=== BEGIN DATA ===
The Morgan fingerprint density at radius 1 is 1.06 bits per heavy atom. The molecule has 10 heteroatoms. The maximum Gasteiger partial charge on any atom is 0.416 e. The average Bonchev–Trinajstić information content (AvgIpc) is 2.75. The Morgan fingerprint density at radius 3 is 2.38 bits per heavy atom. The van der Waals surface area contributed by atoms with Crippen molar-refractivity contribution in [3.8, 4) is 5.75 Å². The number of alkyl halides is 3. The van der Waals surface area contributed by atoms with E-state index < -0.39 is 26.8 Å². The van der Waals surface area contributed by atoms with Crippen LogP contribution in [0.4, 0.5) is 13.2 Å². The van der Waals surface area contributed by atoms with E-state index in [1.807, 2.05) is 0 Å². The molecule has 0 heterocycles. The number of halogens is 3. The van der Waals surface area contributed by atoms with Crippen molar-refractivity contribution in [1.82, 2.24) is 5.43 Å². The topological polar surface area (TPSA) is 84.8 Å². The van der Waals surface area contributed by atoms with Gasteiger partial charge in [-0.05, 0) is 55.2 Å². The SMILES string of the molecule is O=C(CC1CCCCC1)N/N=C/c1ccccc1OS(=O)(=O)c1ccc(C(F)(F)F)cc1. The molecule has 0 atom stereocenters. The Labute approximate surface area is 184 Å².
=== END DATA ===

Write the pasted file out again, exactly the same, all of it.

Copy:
The Morgan fingerprint density at radius 1 is 1.06 bits per heavy atom. The molecule has 10 heteroatoms. The maximum Gasteiger partial charge on any atom is 0.416 e. The average Bonchev–Trinajstić information content (AvgIpc) is 2.75. The Morgan fingerprint density at radius 3 is 2.38 bits per heavy atom. The van der Waals surface area contributed by atoms with Crippen molar-refractivity contribution in [3.8, 4) is 5.75 Å². The number of alkyl halides is 3. The van der Waals surface area contributed by atoms with E-state index < -0.39 is 26.8 Å². The van der Waals surface area contributed by atoms with Crippen LogP contribution in [0.4, 0.5) is 13.2 Å². The van der Waals surface area contributed by atoms with E-state index in [1.807, 2.05) is 0 Å². The molecule has 0 heterocycles. The number of halogens is 3. The van der Waals surface area contributed by atoms with Crippen molar-refractivity contribution in [1.82, 2.24) is 5.43 Å². The topological polar surface area (TPSA) is 84.8 Å². The van der Waals surface area contributed by atoms with Gasteiger partial charge in [-0.05, 0) is 55.2 Å². The SMILES string of the molecule is O=C(CC1CCCCC1)N/N=C/c1ccccc1OS(=O)(=O)c1ccc(C(F)(F)F)cc1. The molecule has 0 atom stereocenters. The Labute approximate surface area is 184 Å².